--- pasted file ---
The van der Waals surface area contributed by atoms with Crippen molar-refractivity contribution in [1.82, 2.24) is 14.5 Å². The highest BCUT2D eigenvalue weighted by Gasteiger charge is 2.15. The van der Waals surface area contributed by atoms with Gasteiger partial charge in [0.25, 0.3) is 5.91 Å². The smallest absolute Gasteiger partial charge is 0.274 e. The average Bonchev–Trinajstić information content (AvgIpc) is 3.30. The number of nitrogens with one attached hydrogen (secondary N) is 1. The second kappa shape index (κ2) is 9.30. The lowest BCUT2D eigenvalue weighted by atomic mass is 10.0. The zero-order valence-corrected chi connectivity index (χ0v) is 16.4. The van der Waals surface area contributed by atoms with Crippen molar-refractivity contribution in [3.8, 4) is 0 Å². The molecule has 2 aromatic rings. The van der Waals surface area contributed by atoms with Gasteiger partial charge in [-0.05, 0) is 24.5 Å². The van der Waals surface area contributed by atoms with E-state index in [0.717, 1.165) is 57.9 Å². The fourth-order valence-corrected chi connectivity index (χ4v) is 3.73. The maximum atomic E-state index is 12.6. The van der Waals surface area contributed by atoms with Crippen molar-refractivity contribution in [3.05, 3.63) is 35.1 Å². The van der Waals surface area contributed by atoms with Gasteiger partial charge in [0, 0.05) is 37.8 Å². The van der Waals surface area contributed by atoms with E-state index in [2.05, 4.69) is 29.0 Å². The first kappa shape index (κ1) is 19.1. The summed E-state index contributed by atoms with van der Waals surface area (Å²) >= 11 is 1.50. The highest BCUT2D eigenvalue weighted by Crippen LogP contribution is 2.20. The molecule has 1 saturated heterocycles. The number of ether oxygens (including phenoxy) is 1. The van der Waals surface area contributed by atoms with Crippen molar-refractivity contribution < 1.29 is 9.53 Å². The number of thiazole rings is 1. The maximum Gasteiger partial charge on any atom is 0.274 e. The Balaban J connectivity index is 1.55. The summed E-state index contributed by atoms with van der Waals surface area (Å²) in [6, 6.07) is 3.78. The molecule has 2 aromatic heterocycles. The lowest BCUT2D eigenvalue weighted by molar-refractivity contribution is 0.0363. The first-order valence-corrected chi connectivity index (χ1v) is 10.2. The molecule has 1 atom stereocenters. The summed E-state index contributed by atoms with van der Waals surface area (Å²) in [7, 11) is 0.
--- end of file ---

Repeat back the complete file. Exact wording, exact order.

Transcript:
The van der Waals surface area contributed by atoms with Crippen molar-refractivity contribution in [1.82, 2.24) is 14.5 Å². The highest BCUT2D eigenvalue weighted by Gasteiger charge is 2.15. The van der Waals surface area contributed by atoms with Gasteiger partial charge in [0.25, 0.3) is 5.91 Å². The smallest absolute Gasteiger partial charge is 0.274 e. The average Bonchev–Trinajstić information content (AvgIpc) is 3.30. The number of nitrogens with one attached hydrogen (secondary N) is 1. The second kappa shape index (κ2) is 9.30. The lowest BCUT2D eigenvalue weighted by atomic mass is 10.0. The zero-order valence-corrected chi connectivity index (χ0v) is 16.4. The van der Waals surface area contributed by atoms with Crippen molar-refractivity contribution in [3.8, 4) is 0 Å². The molecule has 2 aromatic rings. The van der Waals surface area contributed by atoms with Gasteiger partial charge in [-0.05, 0) is 24.5 Å². The van der Waals surface area contributed by atoms with E-state index in [0.717, 1.165) is 57.9 Å². The fourth-order valence-corrected chi connectivity index (χ4v) is 3.73. The maximum atomic E-state index is 12.6. The van der Waals surface area contributed by atoms with Crippen molar-refractivity contribution in [3.05, 3.63) is 35.1 Å². The van der Waals surface area contributed by atoms with Gasteiger partial charge in [0, 0.05) is 37.8 Å². The van der Waals surface area contributed by atoms with E-state index in [2.05, 4.69) is 29.0 Å². The first kappa shape index (κ1) is 19.1. The summed E-state index contributed by atoms with van der Waals surface area (Å²) >= 11 is 1.50. The highest BCUT2D eigenvalue weighted by Crippen LogP contribution is 2.20. The molecule has 1 saturated heterocycles. The number of ether oxygens (including phenoxy) is 1. The van der Waals surface area contributed by atoms with Crippen molar-refractivity contribution < 1.29 is 9.53 Å². The number of thiazole rings is 1. The maximum Gasteiger partial charge on any atom is 0.274 e. The Balaban J connectivity index is 1.55. The summed E-state index contributed by atoms with van der Waals surface area (Å²) in [6, 6.07) is 3.78. The molecule has 2 aromatic heterocycles. The lowest BCUT2D eigenvalue weighted by molar-refractivity contribution is 0.0363. The first-order valence-corrected chi connectivity index (χ1v) is 10.2. The molecule has 1 atom stereocenters. The summed E-state index contributed by atoms with van der Waals surface area (Å²) in [7, 11) is 0.